From Application to Approval: How Does a Bridge Loan Work?

by Kieran Daly
April 4, 2024
From Application to Approval: How Does a Bridge Loan Work?

Bridge loans allow companies quick access to funds for a short period of time which can range from a few months to a year. Many people think bridge funding is only a financing option intended for the housing market — allowing a homeowner to make a new home purchase when their old home is still on the market or its sale’s closing date is after that of the new property. 

But this type of loan is also often used by companies. They’re designed to cover a shortfall in cash until an expected influx of capital arrives. If you need funding quickly but don’t want to wait for or don’t think your business would qualify for a traditional loan, a bridging loan may be the best solution.

Keep reading for answers to frequently asked questions about bridge loans, including:

  • What is a bridge loan?

  • How does a bridge loan work?

  • Why would someone get a bridge loan?

  • How do you apply for bridge financing?

  • How much do bridge loans cost?

What Is a Bridge Loan?

Bridge loans, also known as swing loans or hard-money loans, are a type of short-term financing designed to bridge a gap in funding.

Companies use bridge loans when they need to pay for something before they have the capital to cover the cost. Usually, the company is expecting an influx of capital that they know will offset the expense. They then repay the loan once they receive the capital they’re expecting.

Time is of the essence with bridge funding. The speed with which bridge lenders turn around applications and fund companies is much quicker than with traditional lenders.

Long-term financing is often not suitable in these circumstances for these reasons:

  • Time constraints: The delay between applying for a conventional loan and receiving the funds is often long. Bridge lenders often offer much faster processing times.

  • Loan purpose: Conventional lenders do not provide financing for many of the purposes bridge lending is used for, like covering operating expenses or funding an acquisition.

  • Collateral requirements: Many traditional lenders will only advance funds if you offer residential or commercial real estate as collateral. But some bridge lenders are happy to accept equipment, inventory, or accounts receivable — while some don’t require collateral at all.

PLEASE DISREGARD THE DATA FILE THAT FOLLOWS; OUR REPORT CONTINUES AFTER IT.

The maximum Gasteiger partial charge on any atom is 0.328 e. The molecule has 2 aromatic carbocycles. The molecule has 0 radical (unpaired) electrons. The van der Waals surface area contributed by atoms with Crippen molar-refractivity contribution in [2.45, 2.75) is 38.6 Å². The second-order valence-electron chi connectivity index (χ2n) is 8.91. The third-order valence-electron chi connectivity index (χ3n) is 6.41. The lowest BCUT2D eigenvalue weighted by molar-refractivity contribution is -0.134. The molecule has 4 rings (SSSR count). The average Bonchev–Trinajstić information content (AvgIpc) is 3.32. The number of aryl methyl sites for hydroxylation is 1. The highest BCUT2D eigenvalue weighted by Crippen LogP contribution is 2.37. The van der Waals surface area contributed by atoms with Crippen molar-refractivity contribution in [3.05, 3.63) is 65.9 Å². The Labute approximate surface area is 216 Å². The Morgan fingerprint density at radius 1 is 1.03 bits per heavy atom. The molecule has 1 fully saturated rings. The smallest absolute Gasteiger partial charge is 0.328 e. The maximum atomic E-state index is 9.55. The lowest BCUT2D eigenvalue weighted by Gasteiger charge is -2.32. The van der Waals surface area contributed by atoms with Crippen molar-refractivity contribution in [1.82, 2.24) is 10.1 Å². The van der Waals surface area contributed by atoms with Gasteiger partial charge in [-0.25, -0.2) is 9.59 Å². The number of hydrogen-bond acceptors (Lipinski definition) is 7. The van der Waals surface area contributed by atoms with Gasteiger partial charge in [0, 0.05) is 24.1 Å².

• Creditworthiness: Traditional banks and credit unions will often only lend to borrowers with higher credit scores. Some bridge lenders are happy to consider applications from companies and company principals with less-than-perfect credit scores.

How Does a Bridge Loan Work?

Bridge loans are short-term loans with repayment periods of one month to one year.

If the lender agrees to your application, they disperse the capital to you as a lump sum.

Where bridge loans differ from traditional mortgages or loans is that you make interest-only repayments throughout the loan term. You don’t make monthly payments toward the principal balance. This is to minimize the size of your repayments so you can hold onto as much cash as possible during the bridging period.

Repaying Your Bridge Loan

At the end of the loan term, you pay off the entire principal balance of the loan in one lump sum. You can repay faster if the payment you were expecting arrives sooner.

If the cash you’ve been expecting doesn’t arrive, you’ll normally have to apply for a bridge loan with another lender and use that to pay off your first lender.

Why Would Someone Get a Bridge Loan?

There are many use cases for a bridge loan. Each use case includes what the loan funds will be used for as well as a company’s planned exit strategy. An exit strategy is a future expected event that will generate the cash needed to repay the principal balance of the loan.

Here are some common use cases and their exit strategies for business bridge lending:

  • Inventory financing: Bridge loans allow companies to, for example, purchase a large amount of inventory to stock up for a busy season or fulfill a big order when they don’t have the cash at hand. The loan is then repaid when the business has sold the inventory and received payment from their customers.

  • Payroll and operating expenses: Companies can cover cash flow shortfalls, like payroll and other operating expenses, when they’re waiting for one or more clients to pay their invoices. When the invoices are settled, they then repay the loan.

  • Commercial property purchase: From time to time, a seller’s market will develop in commercial property — leading to offices, shops, and restaurants being snapped up quickly when they’re put on the market. Because commercial mortgages take time to arrange, companies can use a bridge loan to pay for a property and then refinance with a traditional mortgage.

  • Initial public offering (IPO) costs: Taking a company public incurs significant costs, like legal and underwriting fees. These expenses can be covered by a bridge loan, which can be settled once the business has received the proceeds from the IPO.

  • Acquisition financing: Businesses acquiring other companies use bridge lending to cover the purchase and associated costs. They then repay the loan when they have either secured long-term funding for the takeover or they have integrated the acquired company's cash flows.

  • Investment opportunities: With a bridge loan, investment fund managers can take advantage of opportunities, even if they don’t have investor cash on hand. Once investor cash has arrived or the investment has generated a large-enough return, they then settle the loan principal.

  • Equipment financing: Standard equipment finance requires a down payment of 20%. If a company does not have the capital to cover 20%, it can purchase machinery with a bridge loan with no down payment required. They then repay the loan from additional profits generated by the new equipment or by another expected influx of capital.